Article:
Food fortification is a necessity, not a myth
The piece is authored by Dr Rajan Sankar, senior consultant physician and senior advisor, Tata Trusts
Food fortification is increasingly being recognised as a viable solution to address the widespread vitamin and mineral deficiencies in Indian population. Earlier this year, Prime Minister Narendra Modi welcomed the decision to fortify rice for distribution under the Public Distribution System and the Mid-Day Meal Scheme.
Some perspectives oppose food fortification, however, arguing India shouldn't follow this path. However, I see this as a welcome step that will complement the government's efforts to tackle anaemia and malnutrition through initiatives such as Anaemia Mukt Bharat and POSHAN Abhiyaan. Rice fortification should be seen as part of an integrated approach involving dietary diversification, iron supplementation, disease control, nutrition education for consumers, and improved sanitation and access to clean water.
In the world, India has the largest burden of anaemia. National Family Health Survey (NFHS)-5 provides insights into anaemia prevalence in the country, indicating that 57.2% of women ages 15 to 49 are anaemic, up from 49.7% in NFHS-4. The main cause of anaemia remains iron deficiency. Anaemia is further complicated by underlying nutritional deficiencies such as folic acid deficiency, vitamin B6 deficiency, and vitamin B12 deficiency in India. A recent study from Indian Council for Medical Research (ICMR) and All India Institute of Medical Sciences (AIIMS) also showed multiple micronutrient deficiencies in pregnant women including anemia and linkage to low birth weight.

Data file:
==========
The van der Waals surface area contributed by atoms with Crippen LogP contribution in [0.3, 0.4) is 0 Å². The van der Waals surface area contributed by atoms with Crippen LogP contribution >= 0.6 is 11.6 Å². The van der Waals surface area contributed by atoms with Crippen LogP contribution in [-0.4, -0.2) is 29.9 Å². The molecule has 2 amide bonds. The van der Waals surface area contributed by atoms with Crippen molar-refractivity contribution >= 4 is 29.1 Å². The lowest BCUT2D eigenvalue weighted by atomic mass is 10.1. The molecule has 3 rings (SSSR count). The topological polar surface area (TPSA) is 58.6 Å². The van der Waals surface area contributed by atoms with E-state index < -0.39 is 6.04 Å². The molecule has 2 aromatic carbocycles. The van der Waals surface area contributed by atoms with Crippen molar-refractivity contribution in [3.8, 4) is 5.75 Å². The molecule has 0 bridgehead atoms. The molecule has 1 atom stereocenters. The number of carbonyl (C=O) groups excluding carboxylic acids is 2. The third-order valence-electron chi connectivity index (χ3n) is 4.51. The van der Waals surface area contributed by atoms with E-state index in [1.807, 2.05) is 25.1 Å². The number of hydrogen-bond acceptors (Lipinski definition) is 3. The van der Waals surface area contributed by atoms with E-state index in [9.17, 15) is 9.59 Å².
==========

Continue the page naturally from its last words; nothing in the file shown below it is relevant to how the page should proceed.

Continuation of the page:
Lower-income groups, including women and children, are the most vulnerable to anaemia. Currently, fewer than 10% of children and pregnant women have a diverse diet. We need to implement diet diversification programmes with greater vigour. Realising nutrient adequacy through diet, however, will take time. Fortification of foods and supplementation are methods of filling nutrient gaps as we strive to make balanced diets a reality for the majority of the population.
According to some reports, the anaemia prevalence in India is exaggerated. I think more scientific evidence is needed to support this claim. Venous blood has been used in many studies in Indian settings to estimate hemoglobin levels. According to a recent study that used venous blood samples from Haryana, 54.3% of women in the state suffer from anemia, and 58% of anaemia is due to iron deficiency. Anaemia is defined globally by the WHO cut-off, which is used by all countries and scientific literature. Therefore, India's decision to use the WHO cut-off is the right and wise decision.
The main advantage of mass fortification is the addition of micronutrients at the processing stage. As a result, it is largely invisible, and consumers continue to consume staple foods with added nutrients. Ninety-two per cent of Indian households access and consume iodised salt, and 84% of that salt contains adequate amounts of iodine. Food fortification is therefore a proven and cost-effective intervention that does not change the consumer's eating habits. It requires minimal behavioural changes. Fortified Rice kernels that are blended with natural rice match in size, shape, and bulk density to resemble natural rice. It is a good idea to inform the population that fortified rice has some benefits and must be consumed.